ev méd cienc Haban Havana Vol VII No. 3 July-September 2008
Superior Institute of Medical Sciences of Havana (ISCM-H)
School of Nursing Lidia Doce Sanchez
QUALITY OF LIFE IN PRIMARY CAREGIVERS OF PATIENTS WITH CANCER
MSc. Expósito Yaquelín Conception. Phone: 2741402. yaquelin.exposito @ infomed.sld.cu
Degree in Nursing. Master in Nursing. Assistant Professor. Scientific degree ofcandidate for Dr. C of Nursing.
In the world every day, more people sick from cancer. There is evidence that the care of patients with terminal cancer beyond the scope of action of conventional Oncology and requires both the input and the interdisciplinary home care where the patient lives. It is therefore necessary to consider the family as part of the team in caring for these patients. 1The weight and importance of the family in the development and evolution of the individual action potential increase in the interaction of each of its members, therefore, the family defined as a system is affected as such when one of its members suffer some vital change. In Bowen Systems Theory proposes an understanding of the family as a body, within which what happens to each of its memberswill impact on everyone else. 2
Terminal illness is probably the most common event that triggers crisis in the family, as it causes a great suffering for the patient and for the whole family. According to the Family Caregivers Alliance, about 52 million Americans care for family of disease or disability. 3 Many of these people care for relatives with cancer.
The continuing care patients areintended to give comprehensive care to all levels and at all stages of the disease. The patient should be treated from a biological standpoint, psychological, familial, and social work. The aim of this paper is to reflect from a literature review on quality of life of primary caregivers of patients with cancer.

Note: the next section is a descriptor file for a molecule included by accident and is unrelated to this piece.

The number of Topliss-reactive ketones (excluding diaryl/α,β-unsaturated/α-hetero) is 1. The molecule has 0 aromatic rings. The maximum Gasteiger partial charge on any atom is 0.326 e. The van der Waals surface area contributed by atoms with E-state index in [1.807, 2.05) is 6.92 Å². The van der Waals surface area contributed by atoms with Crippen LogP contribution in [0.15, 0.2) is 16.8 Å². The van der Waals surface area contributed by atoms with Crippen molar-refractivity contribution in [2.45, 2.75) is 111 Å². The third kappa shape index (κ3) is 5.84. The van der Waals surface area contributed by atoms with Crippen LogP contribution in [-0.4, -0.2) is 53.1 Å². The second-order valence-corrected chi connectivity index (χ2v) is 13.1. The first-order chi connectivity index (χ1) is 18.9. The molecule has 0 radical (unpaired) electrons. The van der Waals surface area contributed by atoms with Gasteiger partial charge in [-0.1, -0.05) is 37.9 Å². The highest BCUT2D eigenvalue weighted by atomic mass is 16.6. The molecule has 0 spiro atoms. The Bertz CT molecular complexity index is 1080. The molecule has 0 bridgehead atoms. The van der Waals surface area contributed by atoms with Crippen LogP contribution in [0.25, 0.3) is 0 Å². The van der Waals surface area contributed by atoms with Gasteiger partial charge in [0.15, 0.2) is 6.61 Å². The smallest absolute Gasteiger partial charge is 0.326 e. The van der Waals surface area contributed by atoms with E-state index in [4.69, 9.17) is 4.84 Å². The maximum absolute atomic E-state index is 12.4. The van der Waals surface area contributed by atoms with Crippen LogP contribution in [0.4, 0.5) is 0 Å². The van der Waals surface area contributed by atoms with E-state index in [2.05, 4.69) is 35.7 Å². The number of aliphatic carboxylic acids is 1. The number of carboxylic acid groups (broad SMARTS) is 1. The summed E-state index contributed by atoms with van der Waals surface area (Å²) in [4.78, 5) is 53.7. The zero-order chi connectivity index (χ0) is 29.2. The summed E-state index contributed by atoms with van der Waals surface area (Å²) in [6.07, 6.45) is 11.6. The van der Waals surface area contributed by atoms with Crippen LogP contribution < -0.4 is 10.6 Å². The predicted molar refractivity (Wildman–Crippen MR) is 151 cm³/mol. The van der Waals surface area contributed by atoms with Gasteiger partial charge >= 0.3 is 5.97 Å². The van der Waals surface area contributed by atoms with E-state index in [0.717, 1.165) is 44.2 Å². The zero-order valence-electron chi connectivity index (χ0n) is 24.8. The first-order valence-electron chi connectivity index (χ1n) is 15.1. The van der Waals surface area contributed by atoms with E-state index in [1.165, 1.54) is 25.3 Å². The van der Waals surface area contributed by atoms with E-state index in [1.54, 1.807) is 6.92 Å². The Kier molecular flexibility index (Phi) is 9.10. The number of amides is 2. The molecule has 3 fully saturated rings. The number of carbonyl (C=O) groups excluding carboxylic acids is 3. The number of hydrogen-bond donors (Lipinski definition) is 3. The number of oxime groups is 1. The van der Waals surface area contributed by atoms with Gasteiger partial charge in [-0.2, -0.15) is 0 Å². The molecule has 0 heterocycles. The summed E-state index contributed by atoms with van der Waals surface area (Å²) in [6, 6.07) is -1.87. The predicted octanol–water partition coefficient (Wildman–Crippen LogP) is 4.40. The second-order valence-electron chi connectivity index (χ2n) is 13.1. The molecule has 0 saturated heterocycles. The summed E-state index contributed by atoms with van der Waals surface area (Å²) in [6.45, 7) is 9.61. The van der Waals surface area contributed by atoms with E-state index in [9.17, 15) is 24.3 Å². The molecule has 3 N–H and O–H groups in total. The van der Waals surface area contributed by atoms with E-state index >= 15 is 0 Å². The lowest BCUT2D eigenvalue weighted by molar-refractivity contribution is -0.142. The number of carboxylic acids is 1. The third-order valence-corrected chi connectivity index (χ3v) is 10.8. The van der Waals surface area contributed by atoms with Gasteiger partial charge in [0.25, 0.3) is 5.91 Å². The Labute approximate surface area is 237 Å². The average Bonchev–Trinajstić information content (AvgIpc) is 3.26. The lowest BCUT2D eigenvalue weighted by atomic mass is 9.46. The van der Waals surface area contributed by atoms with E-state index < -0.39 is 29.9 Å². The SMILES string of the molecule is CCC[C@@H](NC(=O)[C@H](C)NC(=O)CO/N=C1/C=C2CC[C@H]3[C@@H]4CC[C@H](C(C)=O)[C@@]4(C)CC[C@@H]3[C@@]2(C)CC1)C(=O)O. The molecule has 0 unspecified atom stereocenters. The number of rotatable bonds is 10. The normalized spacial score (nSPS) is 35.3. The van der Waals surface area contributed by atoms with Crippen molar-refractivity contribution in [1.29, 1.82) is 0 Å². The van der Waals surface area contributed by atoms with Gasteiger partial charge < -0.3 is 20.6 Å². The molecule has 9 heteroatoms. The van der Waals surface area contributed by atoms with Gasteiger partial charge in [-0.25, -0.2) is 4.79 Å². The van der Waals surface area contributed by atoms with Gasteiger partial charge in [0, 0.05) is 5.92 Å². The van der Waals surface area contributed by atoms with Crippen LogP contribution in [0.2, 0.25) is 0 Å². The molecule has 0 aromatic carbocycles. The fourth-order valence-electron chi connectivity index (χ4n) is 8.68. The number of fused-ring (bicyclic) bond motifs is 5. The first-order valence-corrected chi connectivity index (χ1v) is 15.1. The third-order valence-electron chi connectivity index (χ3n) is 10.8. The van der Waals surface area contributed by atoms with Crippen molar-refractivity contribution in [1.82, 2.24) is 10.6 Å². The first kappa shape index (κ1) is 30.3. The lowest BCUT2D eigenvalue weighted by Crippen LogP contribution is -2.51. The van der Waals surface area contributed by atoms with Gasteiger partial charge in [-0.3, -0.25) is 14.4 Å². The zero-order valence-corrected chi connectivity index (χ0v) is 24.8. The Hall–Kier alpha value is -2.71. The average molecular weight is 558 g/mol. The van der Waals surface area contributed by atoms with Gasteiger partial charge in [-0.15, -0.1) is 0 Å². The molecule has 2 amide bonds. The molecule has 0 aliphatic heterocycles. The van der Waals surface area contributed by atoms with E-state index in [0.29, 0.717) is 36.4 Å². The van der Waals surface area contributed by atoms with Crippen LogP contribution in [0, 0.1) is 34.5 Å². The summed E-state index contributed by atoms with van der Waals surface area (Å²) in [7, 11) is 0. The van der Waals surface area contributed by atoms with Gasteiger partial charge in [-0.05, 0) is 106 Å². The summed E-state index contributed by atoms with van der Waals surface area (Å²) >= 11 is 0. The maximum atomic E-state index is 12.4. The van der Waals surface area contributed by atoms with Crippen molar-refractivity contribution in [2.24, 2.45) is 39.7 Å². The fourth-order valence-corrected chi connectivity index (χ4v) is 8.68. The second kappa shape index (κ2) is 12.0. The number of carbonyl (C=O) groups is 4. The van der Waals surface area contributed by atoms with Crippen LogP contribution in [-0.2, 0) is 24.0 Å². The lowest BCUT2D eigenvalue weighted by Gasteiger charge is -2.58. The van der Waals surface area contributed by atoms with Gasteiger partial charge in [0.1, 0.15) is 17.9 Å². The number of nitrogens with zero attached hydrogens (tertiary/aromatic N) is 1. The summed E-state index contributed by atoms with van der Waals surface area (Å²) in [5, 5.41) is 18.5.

WHO WILL PROVIDE CONTINUING CARE?
Continuing care should be given by all healthprofessionals related to the patient and their relatives in order to maintain its comprehensive nature. Increasingly, cancer services advocate a person-centered care in their desires and needs that extends to the communities where the palliative care team with the family will offer a basic coverage of patient care.
Palliative care is defined by WHO as "the active total care of patients whose disease is notresponsive to curative treatment and therefore the control of pain, other symptoms and psychological problems, become paramount, with the aim of them achieve the highest quality of life for patients and their families. "4
The WHO defines quality of life as "the individual's perception of their position in life in the context of culture and value systems in which they live and in relation to theirgoals, expectations, standards and concerns". 5
Many researchers working with the family, but not always done with a holistic approach. In the specific case of family care of the terminally ill, we see this trend, which remain little addressed issues related to psychological assessment and intervention during family crisis, and assessing their quality life during the crisis. 6,7,8
TERMINALILLNESS AS A FAMILY CRISIS TRIGGER
It is true that "the disease invades the family in the same way that invades the human body." 6 The disease gradually evolves until the family has to make a general mobilization of resources, finding all the attention on the sick member . The family can make great sacrifices to meet the needs of the patient, but the primary factor that determines the onset of thedisease to family crisis is the imbalance between the resources of the family system and the experience of the disease by the family. Thus, the crisis being experienced by the family develops into three fundamental stages: 9.10
• Disorganization: Due to the impact that the diagnosis and prognosis of the disease. Suddenly, the tensions are disrupted family life, the future projects. There is a...
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